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I see the murder of Michael Brown as an immensely important (and iconic example of a) contemporary Black feminist issue out of many in today’s world, thereby making it a feminist issue, thereby a women’s issue. On the surface, White feminist/women’s publications’ relative quietness and/or complete silence on the Mike Brown story harkens back to the #SolidarityisForWhiteWomen. These publications see Brown as a random Black man that was shot by a rookie cop. We see Mike Brown as someone’s son, someone’s brother, and maybe even someone’s to-be life partner if he had been able to live long enough to build a family of his own.

In any case, all women’s publications should be talking about Michael Brown’s story in depth because (Black) women are at the heart of the #Blacklivesmatter movement. There is the obvious narrative of (Black) women being the ones to carry the seed of life in our community. But more than that, we have also historically been some of the most important and knowledgeable leaders that served as the foundation of the Civil Rights Movements whether or not we’ve been on the front lines. It isn’t a coincidence that so many have turned their questions and commentary around the story to Lesley McSpadden. Nor is it a coincidence that women like Jo Ann Robinson, Ella Baker and Elaine Brown are slowly making their way into textbooks.

Yes, our contributions to Black power/civil rights movements are still often downplayed by others—most painfully by the Black men that stand alongside us in these movements. But we fight for Black men’s lives because there is a love and bond between the sexes in our community that can never fully be broken or even articulated. Dorothy Roberts’ Killing the Black Body: Race, Reproduction and the Meaning of Liberty was published in 1997 but it is still relevant because it speaks to the connection between the criminalization of Black children and to the oppression/fears of Black mothers for their children. Our country has a history of policing Black and brown female bodies through policing overall Black life—targeting their children for cradle to prison pipelines and limiting our options in reproduction and family planning through non-consensual sterilization practices. Maybe these predominantly White female publications don’t know how to talk about or analyze these things. However, it is imperative that they learn how.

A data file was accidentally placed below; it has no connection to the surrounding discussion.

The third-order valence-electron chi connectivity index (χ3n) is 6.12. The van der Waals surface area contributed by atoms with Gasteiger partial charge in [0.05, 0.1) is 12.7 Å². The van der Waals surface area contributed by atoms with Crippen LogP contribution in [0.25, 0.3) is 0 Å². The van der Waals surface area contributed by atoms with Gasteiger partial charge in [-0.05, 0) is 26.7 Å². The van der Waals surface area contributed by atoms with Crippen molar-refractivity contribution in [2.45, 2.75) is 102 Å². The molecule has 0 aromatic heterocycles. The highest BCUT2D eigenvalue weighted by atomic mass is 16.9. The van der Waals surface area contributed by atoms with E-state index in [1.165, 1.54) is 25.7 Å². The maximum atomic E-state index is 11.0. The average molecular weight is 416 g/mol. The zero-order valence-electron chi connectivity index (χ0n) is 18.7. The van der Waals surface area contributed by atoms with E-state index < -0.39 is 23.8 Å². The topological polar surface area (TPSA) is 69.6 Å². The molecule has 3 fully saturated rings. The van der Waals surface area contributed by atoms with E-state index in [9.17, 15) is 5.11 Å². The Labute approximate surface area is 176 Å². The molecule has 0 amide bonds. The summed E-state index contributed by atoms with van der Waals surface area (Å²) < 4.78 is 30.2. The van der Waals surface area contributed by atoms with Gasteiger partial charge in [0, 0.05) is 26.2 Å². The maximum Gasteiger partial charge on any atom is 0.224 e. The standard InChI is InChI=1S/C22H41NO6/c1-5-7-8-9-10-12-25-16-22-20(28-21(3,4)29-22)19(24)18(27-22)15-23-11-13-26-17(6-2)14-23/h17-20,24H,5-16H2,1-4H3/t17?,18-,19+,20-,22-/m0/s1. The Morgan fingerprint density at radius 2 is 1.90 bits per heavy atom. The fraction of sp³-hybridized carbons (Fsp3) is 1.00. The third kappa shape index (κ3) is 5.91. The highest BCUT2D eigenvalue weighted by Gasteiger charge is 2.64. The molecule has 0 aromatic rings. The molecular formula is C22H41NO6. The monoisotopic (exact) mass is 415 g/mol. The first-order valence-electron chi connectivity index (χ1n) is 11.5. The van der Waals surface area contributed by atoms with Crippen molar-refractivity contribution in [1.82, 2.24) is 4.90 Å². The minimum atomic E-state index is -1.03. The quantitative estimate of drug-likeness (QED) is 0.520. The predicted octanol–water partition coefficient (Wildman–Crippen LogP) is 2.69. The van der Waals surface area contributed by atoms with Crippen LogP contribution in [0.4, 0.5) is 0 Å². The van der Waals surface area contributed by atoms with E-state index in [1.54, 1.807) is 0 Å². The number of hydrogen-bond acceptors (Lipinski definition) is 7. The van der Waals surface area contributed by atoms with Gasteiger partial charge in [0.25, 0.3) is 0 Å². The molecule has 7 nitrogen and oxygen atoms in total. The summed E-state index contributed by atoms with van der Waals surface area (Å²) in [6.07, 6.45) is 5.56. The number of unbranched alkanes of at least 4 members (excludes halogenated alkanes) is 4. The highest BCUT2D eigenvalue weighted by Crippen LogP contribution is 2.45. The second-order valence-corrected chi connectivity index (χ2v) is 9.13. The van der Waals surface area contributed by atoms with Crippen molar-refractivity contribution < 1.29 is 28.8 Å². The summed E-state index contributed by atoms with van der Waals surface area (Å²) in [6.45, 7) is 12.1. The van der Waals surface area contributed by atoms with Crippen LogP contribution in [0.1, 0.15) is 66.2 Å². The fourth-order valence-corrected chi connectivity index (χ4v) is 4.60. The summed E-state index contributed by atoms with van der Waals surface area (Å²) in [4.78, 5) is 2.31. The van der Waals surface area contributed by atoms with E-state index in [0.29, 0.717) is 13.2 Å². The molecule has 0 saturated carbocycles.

The ultimate challenge these publications face is in learning to tune out the White noise to get down to the things that are most important and what best reflects the realities of today’s world. There are White people offering guidance on how to respond to these situations:

Then you have the Don Lemons of the world clouding these conversations (and news coverage) with their opportunistic jabs at oppressed people, harping on their inability to fall-in-line with respectability politics. You have the Rudy Giulianis of the world who blame us for our own deaths. You have the people who are more concerned with the damage done to property during the recent lootings and riots, than the loss of a Black life. And there are still a lot of White people out there who either are unaware to our stories, don’t care about our stories, or do in fact care about our stories but have no idea how to contribute to them or acknowledge them in a way that’s fair or meaningful. I can’t tell these publications exactly how they are to go about solving this problem, nor it is my job to. I just call it like I see it and what I see is a group of writers and editors that need to expand their scope of what’s happening in the world beyond their own lives and viewpoints if they’re going to be successful in tackling the wide scope of news and social issues that are impacting women each day.

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Publications have the right to limit their content to what they feel comfortable with covering and/or what they think is relevant for their audience. But there is an undeniable trend of alienation (and misinformation) surrounding people of color in the media and in our government. This is specifically in reference with this strange facet of “Teapublicans” that have popped up in recent years and are now controlling Congress. Black people are tired and don’t know what to do with their anger in this moment. The least publications can do across the web is pay tribute to that. As Emma Akpan quipped in her article, “What Is a ‘Women’s Issue’? Women of Color Challenge the Prevailing Narrative” at RH Reality Check, White feminists’ failure to engage with their Black colleagues’ concerns about violence against the youth is like “asking us to host a dinner party and cook the food, but not letting us choose what’s on the menu.”

My own words regarding this give me pause because just as I don’t trust Lena Dunham to tell my story (she’s clearly too narcissistic and sheltered to understand experiences and identities outside of her own) I’m not sure if I would trust a blog post from The Gloss discussing the case if they don’t have the analysis to do right by Mike Brown’s legacy. But I’m willing to appreciate the effort even if they don’t get it entirely right.

What are your thoughts? Have mainstream feminist publications done enough cover Ferguson? Are they obligated to be covering these kinds of stories? Sound off below.

[Correction: A previous version of this article stated that Bustle.com had only covered Ferguson for a week.]